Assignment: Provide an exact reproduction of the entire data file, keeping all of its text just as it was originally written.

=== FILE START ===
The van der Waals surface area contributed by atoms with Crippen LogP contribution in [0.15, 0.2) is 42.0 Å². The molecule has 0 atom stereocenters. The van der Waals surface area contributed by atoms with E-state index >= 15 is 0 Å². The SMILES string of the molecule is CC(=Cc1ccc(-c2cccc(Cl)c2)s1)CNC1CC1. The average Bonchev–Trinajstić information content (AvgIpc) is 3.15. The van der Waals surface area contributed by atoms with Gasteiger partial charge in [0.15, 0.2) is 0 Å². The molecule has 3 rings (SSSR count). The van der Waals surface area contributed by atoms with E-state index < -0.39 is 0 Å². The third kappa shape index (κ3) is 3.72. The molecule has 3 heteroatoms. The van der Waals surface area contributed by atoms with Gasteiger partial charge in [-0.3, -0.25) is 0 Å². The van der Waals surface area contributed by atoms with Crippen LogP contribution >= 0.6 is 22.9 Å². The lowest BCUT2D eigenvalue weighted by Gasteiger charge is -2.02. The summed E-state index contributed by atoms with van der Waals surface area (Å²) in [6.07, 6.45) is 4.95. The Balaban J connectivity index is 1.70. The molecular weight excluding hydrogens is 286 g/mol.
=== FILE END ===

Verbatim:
The van der Waals surface area contributed by atoms with Crippen LogP contribution in [0.15, 0.2) is 42.0 Å². The molecule has 0 atom stereocenters. The van der Waals surface area contributed by atoms with E-state index >= 15 is 0 Å². The SMILES string of the molecule is CC(=Cc1ccc(-c2cccc(Cl)c2)s1)CNC1CC1. The average Bonchev–Trinajstić information content (AvgIpc) is 3.15. The van der Waals surface area contributed by atoms with Gasteiger partial charge in [0.15, 0.2) is 0 Å². The molecule has 3 rings (SSSR count). The van der Waals surface area contributed by atoms with E-state index < -0.39 is 0 Å². The third kappa shape index (κ3) is 3.72. The molecule has 3 heteroatoms. The van der Waals surface area contributed by atoms with Gasteiger partial charge in [-0.3, -0.25) is 0 Å². The van der Waals surface area contributed by atoms with Crippen LogP contribution >= 0.6 is 22.9 Å². The lowest BCUT2D eigenvalue weighted by Gasteiger charge is -2.02. The summed E-state index contributed by atoms with van der Waals surface area (Å²) in [6.07, 6.45) is 4.95. The Balaban J connectivity index is 1.70. The molecular weight excluding hydrogens is 286 g/mol.